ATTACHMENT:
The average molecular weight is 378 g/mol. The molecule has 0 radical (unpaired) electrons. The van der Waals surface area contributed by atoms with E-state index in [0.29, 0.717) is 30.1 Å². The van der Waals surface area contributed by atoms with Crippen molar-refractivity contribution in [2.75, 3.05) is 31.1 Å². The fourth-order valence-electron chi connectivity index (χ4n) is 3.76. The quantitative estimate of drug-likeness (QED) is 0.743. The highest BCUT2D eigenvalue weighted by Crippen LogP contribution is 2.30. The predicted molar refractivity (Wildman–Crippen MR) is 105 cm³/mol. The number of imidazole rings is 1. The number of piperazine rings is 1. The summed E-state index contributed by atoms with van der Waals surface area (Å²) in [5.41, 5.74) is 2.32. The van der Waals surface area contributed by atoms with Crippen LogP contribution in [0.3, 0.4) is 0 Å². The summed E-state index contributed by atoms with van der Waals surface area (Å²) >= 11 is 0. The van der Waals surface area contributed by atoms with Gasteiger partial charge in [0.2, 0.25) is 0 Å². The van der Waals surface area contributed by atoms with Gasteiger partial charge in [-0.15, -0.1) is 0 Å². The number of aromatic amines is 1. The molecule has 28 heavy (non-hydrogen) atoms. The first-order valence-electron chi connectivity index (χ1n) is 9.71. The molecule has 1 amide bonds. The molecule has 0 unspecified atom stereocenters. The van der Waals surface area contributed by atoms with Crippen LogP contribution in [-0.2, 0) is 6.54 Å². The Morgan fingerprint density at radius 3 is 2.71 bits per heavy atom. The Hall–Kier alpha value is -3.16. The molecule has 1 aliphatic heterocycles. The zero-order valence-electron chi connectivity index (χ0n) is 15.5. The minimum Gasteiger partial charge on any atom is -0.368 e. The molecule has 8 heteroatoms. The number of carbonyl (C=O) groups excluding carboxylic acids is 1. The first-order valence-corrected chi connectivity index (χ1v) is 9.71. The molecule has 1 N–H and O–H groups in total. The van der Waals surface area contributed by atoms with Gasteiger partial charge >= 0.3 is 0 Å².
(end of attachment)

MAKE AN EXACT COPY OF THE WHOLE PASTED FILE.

The average molecular weight is 378 g/mol. The molecule has 0 radical (unpaired) electrons. The van der Waals surface area contributed by atoms with E-state index in [0.29, 0.717) is 30.1 Å². The van der Waals surface area contributed by atoms with Crippen molar-refractivity contribution in [2.75, 3.05) is 31.1 Å². The fourth-order valence-electron chi connectivity index (χ4n) is 3.76. The quantitative estimate of drug-likeness (QED) is 0.743. The highest BCUT2D eigenvalue weighted by Crippen LogP contribution is 2.30. The predicted molar refractivity (Wildman–Crippen MR) is 105 cm³/mol. The number of imidazole rings is 1. The number of piperazine rings is 1. The summed E-state index contributed by atoms with van der Waals surface area (Å²) in [5.41, 5.74) is 2.32. The van der Waals surface area contributed by atoms with Crippen LogP contribution in [0.3, 0.4) is 0 Å². The summed E-state index contributed by atoms with van der Waals surface area (Å²) >= 11 is 0. The van der Waals surface area contributed by atoms with Gasteiger partial charge in [0.2, 0.25) is 0 Å². The van der Waals surface area contributed by atoms with Gasteiger partial charge in [-0.15, -0.1) is 0 Å². The number of aromatic amines is 1. The molecule has 28 heavy (non-hydrogen) atoms. The first-order valence-electron chi connectivity index (χ1n) is 9.71. The molecule has 1 amide bonds. The molecule has 0 unspecified atom stereocenters. The van der Waals surface area contributed by atoms with Crippen LogP contribution in [-0.2, 0) is 6.54 Å². The Morgan fingerprint density at radius 3 is 2.71 bits per heavy atom. The Hall–Kier alpha value is -3.16. The molecule has 1 aliphatic heterocycles. The zero-order valence-electron chi connectivity index (χ0n) is 15.5. The minimum Gasteiger partial charge on any atom is -0.368 e. The molecule has 8 heteroatoms. The number of carbonyl (C=O) groups excluding carboxylic acids is 1. The first-order valence-corrected chi connectivity index (χ1v) is 9.71. The molecule has 1 N–H and O–H groups in total. The van der Waals surface area contributed by atoms with Gasteiger partial charge >= 0.3 is 0 Å².